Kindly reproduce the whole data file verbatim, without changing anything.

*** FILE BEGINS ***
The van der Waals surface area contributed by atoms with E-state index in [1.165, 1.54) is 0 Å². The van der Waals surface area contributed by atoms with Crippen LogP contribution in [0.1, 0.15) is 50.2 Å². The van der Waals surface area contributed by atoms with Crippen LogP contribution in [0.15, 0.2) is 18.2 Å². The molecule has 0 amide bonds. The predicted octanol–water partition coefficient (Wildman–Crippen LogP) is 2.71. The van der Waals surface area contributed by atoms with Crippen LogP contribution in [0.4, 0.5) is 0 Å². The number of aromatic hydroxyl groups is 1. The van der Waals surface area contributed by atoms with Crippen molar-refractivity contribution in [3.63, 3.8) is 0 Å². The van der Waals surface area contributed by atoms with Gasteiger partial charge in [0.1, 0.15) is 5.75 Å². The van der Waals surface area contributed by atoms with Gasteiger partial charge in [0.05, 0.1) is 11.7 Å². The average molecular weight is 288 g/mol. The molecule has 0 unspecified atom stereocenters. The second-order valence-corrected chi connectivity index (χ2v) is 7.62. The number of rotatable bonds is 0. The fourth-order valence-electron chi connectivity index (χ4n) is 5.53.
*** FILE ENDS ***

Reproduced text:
The van der Waals surface area contributed by atoms with E-state index in [1.165, 1.54) is 0 Å². The van der Waals surface area contributed by atoms with Crippen LogP contribution in [0.1, 0.15) is 50.2 Å². The van der Waals surface area contributed by atoms with Crippen LogP contribution in [0.15, 0.2) is 18.2 Å². The molecule has 0 amide bonds. The predicted octanol–water partition coefficient (Wildman–Crippen LogP) is 2.71. The van der Waals surface area contributed by atoms with Crippen LogP contribution in [0.4, 0.5) is 0 Å². The number of aromatic hydroxyl groups is 1. The van der Waals surface area contributed by atoms with Crippen molar-refractivity contribution in [3.63, 3.8) is 0 Å². The van der Waals surface area contributed by atoms with Gasteiger partial charge in [0.1, 0.15) is 5.75 Å². The van der Waals surface area contributed by atoms with Gasteiger partial charge in [0.05, 0.1) is 11.7 Å². The average molecular weight is 288 g/mol. The molecule has 0 unspecified atom stereocenters. The second-order valence-corrected chi connectivity index (χ2v) is 7.62. The number of rotatable bonds is 0. The fourth-order valence-electron chi connectivity index (χ4n) is 5.53.